All the romance of travel at sea is captured in the long history of P&O. From humble beginnings in the 1830s, The Peninsular & Oriental Steam Navigation Company grew to dominate British mercantile shipping for much of the 19th, and a good deal of the 20th, centuries. Initially the company's paddle steamers carried Her Majesty's Mail, as the name implies, to the Iberian Peninsular, but over time P&O extended its routes across the Mediterranean, and onwards to the Middle East, Far East and Australasia. Besides the mail P&O liners carried specie, as well as such commodities as silk, tea, and even opium! And then there were the passengers - colonial officers, the military, planters, traders, big game hunters, pilgrims, missionaries, emigrants, Monarchs and Maharajah, along with their wives, children and nannies; not forgetting the 'fishing fleet' - young ladies venturing east to catch a husband. P&O came to represent the British Empire at sea, and as the Empire waned, and Britain took to the air, so a golden age of travelling by sea came to an end. This new book delves into the P&O archives to take a nostalgic glance astern at all those who travelled P&O.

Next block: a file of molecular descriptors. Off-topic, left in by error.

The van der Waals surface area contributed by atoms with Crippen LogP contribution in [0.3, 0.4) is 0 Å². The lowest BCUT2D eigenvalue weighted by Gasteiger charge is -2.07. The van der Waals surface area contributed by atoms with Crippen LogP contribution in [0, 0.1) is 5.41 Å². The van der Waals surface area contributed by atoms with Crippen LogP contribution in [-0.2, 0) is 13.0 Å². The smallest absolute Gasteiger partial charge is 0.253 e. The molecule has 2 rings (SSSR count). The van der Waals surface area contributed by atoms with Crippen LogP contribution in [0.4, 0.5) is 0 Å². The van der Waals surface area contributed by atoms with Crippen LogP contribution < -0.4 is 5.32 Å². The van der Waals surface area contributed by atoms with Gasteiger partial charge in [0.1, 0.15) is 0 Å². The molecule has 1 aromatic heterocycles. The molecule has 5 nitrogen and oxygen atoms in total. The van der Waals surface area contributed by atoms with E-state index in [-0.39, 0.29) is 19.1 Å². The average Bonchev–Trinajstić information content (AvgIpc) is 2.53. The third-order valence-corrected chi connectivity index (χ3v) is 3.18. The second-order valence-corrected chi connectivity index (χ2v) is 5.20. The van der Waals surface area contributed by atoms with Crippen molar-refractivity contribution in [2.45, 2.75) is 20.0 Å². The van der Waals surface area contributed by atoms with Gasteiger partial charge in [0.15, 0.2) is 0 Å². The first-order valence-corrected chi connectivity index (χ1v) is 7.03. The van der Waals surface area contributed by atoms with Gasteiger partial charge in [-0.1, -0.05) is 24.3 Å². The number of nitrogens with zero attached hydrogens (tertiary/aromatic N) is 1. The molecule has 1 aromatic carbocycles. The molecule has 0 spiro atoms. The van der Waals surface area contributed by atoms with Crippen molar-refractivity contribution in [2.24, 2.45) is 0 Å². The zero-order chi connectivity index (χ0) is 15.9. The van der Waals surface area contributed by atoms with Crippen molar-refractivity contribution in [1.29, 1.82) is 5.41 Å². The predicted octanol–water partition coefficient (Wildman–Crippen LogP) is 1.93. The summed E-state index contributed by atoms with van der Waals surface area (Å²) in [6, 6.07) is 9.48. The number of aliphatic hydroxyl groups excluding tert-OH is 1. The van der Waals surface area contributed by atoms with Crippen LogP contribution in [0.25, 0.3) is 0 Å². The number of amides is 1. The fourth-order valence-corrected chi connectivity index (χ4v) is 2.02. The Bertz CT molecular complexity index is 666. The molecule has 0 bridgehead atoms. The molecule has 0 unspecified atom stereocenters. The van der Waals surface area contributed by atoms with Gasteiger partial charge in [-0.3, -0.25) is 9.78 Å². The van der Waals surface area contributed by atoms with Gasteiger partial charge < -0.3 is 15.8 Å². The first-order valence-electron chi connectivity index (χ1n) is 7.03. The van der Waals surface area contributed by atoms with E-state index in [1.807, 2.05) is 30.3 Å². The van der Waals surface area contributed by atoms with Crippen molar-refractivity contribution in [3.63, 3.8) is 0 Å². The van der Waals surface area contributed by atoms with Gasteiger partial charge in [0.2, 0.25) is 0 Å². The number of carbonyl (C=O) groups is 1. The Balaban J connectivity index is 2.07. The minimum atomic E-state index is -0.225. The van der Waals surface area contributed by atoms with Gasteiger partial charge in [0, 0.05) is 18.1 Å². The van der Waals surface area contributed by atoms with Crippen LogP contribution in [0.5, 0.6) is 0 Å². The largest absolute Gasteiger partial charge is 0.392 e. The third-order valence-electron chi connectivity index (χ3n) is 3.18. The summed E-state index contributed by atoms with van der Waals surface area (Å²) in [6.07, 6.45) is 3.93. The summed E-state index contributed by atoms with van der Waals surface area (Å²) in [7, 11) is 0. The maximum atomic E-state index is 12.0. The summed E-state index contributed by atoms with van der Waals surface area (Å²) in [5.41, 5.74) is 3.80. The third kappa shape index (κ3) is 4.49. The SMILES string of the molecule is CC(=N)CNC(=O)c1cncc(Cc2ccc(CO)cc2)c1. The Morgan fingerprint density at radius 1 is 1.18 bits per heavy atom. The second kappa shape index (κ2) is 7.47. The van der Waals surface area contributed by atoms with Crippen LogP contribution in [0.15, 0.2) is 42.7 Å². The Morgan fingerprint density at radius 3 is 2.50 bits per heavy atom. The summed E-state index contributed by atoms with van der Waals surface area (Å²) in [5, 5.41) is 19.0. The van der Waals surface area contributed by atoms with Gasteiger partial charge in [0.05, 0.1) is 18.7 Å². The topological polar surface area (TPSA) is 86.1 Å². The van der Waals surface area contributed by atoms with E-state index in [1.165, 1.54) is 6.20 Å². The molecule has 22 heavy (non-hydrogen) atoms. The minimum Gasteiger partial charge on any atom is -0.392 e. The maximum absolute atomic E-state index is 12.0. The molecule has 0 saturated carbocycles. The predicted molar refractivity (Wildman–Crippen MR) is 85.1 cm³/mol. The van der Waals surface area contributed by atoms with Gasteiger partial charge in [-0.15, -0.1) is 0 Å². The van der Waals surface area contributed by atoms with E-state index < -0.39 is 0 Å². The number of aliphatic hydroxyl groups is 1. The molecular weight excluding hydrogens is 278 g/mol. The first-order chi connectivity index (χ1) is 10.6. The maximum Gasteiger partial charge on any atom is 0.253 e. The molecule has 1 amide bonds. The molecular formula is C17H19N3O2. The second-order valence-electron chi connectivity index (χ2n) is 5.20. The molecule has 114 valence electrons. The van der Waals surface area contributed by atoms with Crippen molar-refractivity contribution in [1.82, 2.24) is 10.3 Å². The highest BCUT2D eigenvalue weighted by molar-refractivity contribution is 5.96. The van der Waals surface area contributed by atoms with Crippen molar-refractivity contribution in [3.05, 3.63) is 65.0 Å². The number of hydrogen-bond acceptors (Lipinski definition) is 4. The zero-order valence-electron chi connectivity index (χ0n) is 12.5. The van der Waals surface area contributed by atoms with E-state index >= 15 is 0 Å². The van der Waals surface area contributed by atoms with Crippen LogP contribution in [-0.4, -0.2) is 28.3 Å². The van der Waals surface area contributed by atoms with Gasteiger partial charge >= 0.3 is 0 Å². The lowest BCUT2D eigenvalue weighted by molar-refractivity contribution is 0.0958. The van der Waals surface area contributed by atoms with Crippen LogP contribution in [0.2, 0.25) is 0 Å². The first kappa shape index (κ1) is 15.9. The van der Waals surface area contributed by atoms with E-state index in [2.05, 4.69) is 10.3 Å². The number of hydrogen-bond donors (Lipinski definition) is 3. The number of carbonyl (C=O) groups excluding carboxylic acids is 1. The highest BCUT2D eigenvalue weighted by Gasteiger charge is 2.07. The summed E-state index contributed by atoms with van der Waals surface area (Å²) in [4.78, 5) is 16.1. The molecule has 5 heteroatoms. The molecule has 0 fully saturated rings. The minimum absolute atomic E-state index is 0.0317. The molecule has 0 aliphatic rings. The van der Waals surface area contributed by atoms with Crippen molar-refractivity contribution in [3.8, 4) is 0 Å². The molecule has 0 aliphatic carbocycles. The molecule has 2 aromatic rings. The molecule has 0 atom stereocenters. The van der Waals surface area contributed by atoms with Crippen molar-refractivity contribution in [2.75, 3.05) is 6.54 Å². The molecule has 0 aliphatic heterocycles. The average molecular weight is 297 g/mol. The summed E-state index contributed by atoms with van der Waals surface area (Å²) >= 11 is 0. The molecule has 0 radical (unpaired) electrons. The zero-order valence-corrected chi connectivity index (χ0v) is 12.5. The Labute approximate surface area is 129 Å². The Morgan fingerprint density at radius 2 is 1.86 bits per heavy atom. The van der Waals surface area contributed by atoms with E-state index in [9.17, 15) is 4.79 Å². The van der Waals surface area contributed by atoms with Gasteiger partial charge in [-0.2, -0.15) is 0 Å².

About the Author
Ruth Artmonsky trained as a psychologist and worked as a director of a worldwide management consultancy before turning her interests to design. Specialising in British design in the first half of the 20th century her books range from prints and printers, to artists and designers, and to their patrons, including Colin Anderson of the Orient Line in 'Shipboard Style'. P&O had an interest in the Orient Line from 1918, acquiring complete ownership in 1960, so that it was natural for Ruth Artmonsky to follow up her interest in shipping and its passengers to the parent company.
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